As a kid, I remember watching villains like The Child Catcher from ‘Chitty Chitty Bang Bang’ (1968), Mr Wint and Mr. Kidd from ‘Diamonds are Forever’ (1971) or Michael Caine who played the cross-dressing psycho in ‘Dressed to Kill’ (1980). In all these representations, the character’s sexual difference was really played up. Nowadays, with a more developed awareness around sexuality, cinematic representations have changed but I think you still sometimes see the remnants of older representations of ‘deviant sexuality’ in some villainous characters.
D&CFilm: As you were working on Doozy, did you find yourself picking up traits of Clovis?
Richard Squires: Ha ha, I think it was actually the other way round, he picked up my traits! Or atleast, his design incorporated bits of me. He has many of the traits of the 1960s ‘limited animation’ acerbic villain – the lithe frame, the pointy nose, the sneaky eyebrows, the shark grin, the tiptoeing – but there’s also a bit of me in there I think. Madeleine Molyneaux, co-producer, and I had long discussions about Clovis’ voice. The Canadian actor Mark McKinney who voices him did an American and a British version, and in the end, we decided to go for the British one. Partly because American villains often have British accents but also I guess because Clovis is channelling his creator. I haven’t started streaking down streets in the middle of the night or getting chucked out of bars yet though!
D&CFilm: Doozy is your first feature – how does it fit with your earlier films and what’s next?
Richard Squires: Character has been a key concern in much of my work for a while. In 2007, I made ‘Francis’ an animated short for Animate TV on Channel 4, in which a defective cartoon character is created and analysed by a psychologist narrator. With ‘Francis’ I was thinking about representations of ‘dumb kids’ and feeblemindedness and how they play out in cartoons. Disney’s ‘Pinocchio’ is a good example, with its representations of cartoon children who misbehave and sprout donkey ears. There’s a moralistic undertone to the way children are represented in this type of animation.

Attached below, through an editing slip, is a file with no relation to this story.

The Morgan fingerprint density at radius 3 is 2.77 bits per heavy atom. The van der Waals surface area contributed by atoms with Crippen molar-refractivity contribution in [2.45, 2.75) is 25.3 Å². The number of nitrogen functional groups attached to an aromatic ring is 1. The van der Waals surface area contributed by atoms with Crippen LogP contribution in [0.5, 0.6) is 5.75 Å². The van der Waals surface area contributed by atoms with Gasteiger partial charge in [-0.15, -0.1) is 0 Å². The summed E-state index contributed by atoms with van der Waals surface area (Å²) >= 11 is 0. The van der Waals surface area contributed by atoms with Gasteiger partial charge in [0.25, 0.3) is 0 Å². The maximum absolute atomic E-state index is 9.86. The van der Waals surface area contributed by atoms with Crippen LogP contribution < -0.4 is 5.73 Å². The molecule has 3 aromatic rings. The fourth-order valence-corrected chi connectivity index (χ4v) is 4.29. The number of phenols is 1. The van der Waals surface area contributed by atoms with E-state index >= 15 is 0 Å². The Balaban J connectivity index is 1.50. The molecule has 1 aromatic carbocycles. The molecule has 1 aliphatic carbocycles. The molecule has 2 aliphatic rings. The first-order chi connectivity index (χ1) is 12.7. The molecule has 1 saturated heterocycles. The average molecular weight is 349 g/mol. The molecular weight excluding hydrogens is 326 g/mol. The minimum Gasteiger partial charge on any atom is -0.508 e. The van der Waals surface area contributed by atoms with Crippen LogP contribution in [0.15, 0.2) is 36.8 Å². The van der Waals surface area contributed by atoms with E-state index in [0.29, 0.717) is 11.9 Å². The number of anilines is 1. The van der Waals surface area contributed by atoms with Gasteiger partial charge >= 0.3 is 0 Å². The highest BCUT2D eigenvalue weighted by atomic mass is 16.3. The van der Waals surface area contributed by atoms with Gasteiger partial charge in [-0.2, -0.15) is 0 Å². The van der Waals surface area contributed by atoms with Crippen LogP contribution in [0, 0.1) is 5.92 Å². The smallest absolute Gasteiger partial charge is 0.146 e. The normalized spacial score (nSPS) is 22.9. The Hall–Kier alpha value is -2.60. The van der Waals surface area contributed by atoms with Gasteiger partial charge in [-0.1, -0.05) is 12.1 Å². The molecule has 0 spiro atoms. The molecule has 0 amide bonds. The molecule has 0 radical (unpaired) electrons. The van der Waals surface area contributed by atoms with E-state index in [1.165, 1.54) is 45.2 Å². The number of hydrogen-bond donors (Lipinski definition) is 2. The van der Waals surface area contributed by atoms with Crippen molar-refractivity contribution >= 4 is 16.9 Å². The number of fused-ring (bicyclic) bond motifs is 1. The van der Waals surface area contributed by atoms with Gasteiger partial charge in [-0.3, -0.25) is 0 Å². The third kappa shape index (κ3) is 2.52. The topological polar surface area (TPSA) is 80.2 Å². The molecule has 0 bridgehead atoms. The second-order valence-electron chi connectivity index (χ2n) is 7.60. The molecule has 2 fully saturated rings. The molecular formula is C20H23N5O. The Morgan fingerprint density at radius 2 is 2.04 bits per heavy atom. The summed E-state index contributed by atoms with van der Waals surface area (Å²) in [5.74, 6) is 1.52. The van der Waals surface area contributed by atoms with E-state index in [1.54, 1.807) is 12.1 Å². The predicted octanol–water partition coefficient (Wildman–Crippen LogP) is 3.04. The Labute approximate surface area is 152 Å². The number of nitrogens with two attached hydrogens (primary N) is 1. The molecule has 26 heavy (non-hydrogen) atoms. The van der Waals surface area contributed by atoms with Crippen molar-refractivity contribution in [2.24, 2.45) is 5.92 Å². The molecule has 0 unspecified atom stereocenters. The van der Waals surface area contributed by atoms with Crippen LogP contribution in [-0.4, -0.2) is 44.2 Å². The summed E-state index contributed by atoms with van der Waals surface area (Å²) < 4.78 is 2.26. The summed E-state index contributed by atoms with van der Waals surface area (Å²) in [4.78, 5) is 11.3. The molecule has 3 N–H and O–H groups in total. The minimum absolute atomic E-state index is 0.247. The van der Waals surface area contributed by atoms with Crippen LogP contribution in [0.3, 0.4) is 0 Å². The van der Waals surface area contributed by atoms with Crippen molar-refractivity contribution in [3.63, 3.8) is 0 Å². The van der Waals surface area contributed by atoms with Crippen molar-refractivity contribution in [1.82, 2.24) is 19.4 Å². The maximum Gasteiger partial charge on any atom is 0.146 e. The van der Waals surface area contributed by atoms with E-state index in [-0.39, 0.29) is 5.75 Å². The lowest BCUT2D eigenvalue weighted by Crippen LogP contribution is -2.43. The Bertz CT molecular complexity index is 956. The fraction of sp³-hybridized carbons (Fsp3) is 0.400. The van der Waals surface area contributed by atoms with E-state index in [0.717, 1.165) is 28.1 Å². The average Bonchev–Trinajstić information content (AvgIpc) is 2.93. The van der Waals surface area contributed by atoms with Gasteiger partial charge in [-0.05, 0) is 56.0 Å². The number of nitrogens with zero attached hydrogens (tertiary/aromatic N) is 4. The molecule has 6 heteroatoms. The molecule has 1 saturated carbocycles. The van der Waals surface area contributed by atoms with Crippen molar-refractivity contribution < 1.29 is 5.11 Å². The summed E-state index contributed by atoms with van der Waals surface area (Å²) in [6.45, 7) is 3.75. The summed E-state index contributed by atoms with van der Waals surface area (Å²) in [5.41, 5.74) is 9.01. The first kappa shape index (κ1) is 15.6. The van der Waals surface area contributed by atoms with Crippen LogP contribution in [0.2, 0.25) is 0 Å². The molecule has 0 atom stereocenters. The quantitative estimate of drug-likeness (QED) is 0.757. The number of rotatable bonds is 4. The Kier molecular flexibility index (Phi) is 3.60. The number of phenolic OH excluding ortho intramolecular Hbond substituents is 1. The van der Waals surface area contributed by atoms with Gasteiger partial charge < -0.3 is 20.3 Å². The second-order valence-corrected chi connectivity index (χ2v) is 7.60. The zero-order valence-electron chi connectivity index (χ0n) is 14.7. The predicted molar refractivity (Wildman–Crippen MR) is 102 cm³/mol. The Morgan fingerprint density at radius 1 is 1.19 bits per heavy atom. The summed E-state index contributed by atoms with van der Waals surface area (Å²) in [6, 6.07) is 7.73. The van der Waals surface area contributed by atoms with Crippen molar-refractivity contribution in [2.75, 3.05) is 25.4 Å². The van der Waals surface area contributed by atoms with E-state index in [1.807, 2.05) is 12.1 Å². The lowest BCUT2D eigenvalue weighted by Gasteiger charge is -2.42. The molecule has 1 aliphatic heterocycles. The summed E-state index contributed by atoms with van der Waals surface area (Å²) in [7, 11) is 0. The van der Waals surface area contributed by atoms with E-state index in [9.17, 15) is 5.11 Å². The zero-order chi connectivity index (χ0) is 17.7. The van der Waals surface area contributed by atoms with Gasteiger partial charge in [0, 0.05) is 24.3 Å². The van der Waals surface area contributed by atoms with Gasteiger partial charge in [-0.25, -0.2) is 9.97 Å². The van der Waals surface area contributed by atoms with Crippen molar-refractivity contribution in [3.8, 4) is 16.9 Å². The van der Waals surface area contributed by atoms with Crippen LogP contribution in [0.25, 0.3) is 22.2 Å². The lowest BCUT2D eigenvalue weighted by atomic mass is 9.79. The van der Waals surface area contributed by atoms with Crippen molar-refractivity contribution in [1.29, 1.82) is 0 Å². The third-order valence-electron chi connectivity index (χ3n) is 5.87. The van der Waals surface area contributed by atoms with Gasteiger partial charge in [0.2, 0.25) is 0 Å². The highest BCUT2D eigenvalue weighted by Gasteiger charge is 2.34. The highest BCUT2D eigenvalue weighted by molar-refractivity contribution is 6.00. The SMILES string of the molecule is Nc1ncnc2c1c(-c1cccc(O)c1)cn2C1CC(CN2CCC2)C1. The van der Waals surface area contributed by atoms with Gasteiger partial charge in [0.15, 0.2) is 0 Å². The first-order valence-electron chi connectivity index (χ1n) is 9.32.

Over the past ten years, I’ve worked predominantly with animation but I’ve also continued to make non-animated films. In 2008, I completed a a medium-length hybrid documentary called ‘Programme’ that looked at the history of the Salpêtrière Hospital in Paris, where the neurologist Jean-Martin Charcot treated women diagnosed with ‘hysteria’ at the end of the 19th century. The focus of the film was really the manipulation and collusion involved in their diagnosis and treatment, so that’s another recurrent interest, the engineering and underlying motivations behind cultural representations and phenomena.
In terms of what’s next, I’m developing a documentary work about the 1931 Colonial Exhibition in Paris and I’m also thinking about an idea for an experimental fiction.
D&CFilm: …and finally, who’s your favourite Hanna Barbera character?
Richard Squires: I think it would have to be the Hooded Claw from ‘The Perils of Penelope Pitstop’. He’s such an interesting dualistic character. One minute he is Penelope’s guardian, Sylvester Sneekly, but the minute he dons the cape, lilac eye mask and ostentatious hat, he becomes the Hooded Claw. He exhibits all the traits of the typical Hanna Barbera acerbic villain – he is fanatical, lithe, sneaky, he runs at double-speed, he breaks the fourth wall, he has bouncing eyebrows and of course he drags up constantly. As academic John Airlie says in the film, there’s all sorts of things suggested by his appearance and behaviour, but you also have the incredible voice work that Paul Lynde does, which really brings the character to life and injects all this subtext.
I also really like Mildew Wolf because he’s silly and fanatical and voiced by Lynde and I’m partial to Mr Peevly, the snide zookeeper from ‘Help! It’s the Hair Bear Bunch!’ There’s something about those late 1960s acerbic males that I really enjoy, I think it’s their antagonism to the boring, All-American, regular characters!
sed at the Exeter Phoenix on 30 April, where there will be was a post-screening discussion with director Richard Squires and and Dr Benedict Morrison.
There’s more information about the ‘Doozy’ tour on the website www.lmfyffproductions.com